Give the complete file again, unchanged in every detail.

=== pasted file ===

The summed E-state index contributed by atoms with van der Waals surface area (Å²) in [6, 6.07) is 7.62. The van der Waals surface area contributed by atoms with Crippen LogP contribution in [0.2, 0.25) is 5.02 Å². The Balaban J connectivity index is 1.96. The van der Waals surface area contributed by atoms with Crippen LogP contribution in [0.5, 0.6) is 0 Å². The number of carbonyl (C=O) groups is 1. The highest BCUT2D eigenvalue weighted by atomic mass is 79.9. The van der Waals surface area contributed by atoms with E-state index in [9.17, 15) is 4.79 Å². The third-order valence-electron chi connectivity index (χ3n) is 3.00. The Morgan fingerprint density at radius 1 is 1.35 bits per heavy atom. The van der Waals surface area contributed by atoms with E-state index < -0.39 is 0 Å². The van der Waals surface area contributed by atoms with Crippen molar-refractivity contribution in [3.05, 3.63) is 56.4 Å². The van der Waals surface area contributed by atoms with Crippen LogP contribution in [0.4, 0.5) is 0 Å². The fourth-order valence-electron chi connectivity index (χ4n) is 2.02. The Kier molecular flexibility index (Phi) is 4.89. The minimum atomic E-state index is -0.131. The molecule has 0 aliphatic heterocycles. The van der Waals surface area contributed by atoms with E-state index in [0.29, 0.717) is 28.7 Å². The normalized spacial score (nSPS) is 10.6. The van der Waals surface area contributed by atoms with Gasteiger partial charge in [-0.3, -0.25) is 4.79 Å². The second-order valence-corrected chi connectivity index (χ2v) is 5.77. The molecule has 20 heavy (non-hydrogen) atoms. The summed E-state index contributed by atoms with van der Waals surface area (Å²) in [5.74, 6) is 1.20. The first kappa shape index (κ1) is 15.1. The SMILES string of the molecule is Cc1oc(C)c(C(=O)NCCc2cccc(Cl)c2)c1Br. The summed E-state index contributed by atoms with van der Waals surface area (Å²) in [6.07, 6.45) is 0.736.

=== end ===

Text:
The summed E-state index contributed by atoms with van der Waals surface area (Å²) in [6, 6.07) is 7.62. The van der Waals surface area contributed by atoms with Crippen LogP contribution in [0.2, 0.25) is 5.02 Å². The Balaban J connectivity index is 1.96. The van der Waals surface area contributed by atoms with Crippen LogP contribution in [0.5, 0.6) is 0 Å². The number of carbonyl (C=O) groups is 1. The highest BCUT2D eigenvalue weighted by atomic mass is 79.9. The van der Waals surface area contributed by atoms with E-state index in [9.17, 15) is 4.79 Å². The third-order valence-electron chi connectivity index (χ3n) is 3.00. The Morgan fingerprint density at radius 1 is 1.35 bits per heavy atom. The van der Waals surface area contributed by atoms with E-state index < -0.39 is 0 Å². The van der Waals surface area contributed by atoms with Crippen molar-refractivity contribution in [3.05, 3.63) is 56.4 Å². The van der Waals surface area contributed by atoms with Crippen LogP contribution in [0.4, 0.5) is 0 Å². The fourth-order valence-electron chi connectivity index (χ4n) is 2.02. The Kier molecular flexibility index (Phi) is 4.89. The minimum atomic E-state index is -0.131. The molecule has 0 aliphatic heterocycles. The van der Waals surface area contributed by atoms with E-state index in [0.29, 0.717) is 28.7 Å². The normalized spacial score (nSPS) is 10.6. The van der Waals surface area contributed by atoms with Gasteiger partial charge in [-0.3, -0.25) is 4.79 Å². The second-order valence-corrected chi connectivity index (χ2v) is 5.77. The molecule has 20 heavy (non-hydrogen) atoms. The summed E-state index contributed by atoms with van der Waals surface area (Å²) in [5.74, 6) is 1.20. The first kappa shape index (κ1) is 15.1. The SMILES string of the molecule is Cc1oc(C)c(C(=O)NCCc2cccc(Cl)c2)c1Br. The summed E-state index contributed by atoms with van der Waals surface area (Å²) in [6.07, 6.45) is 0.736.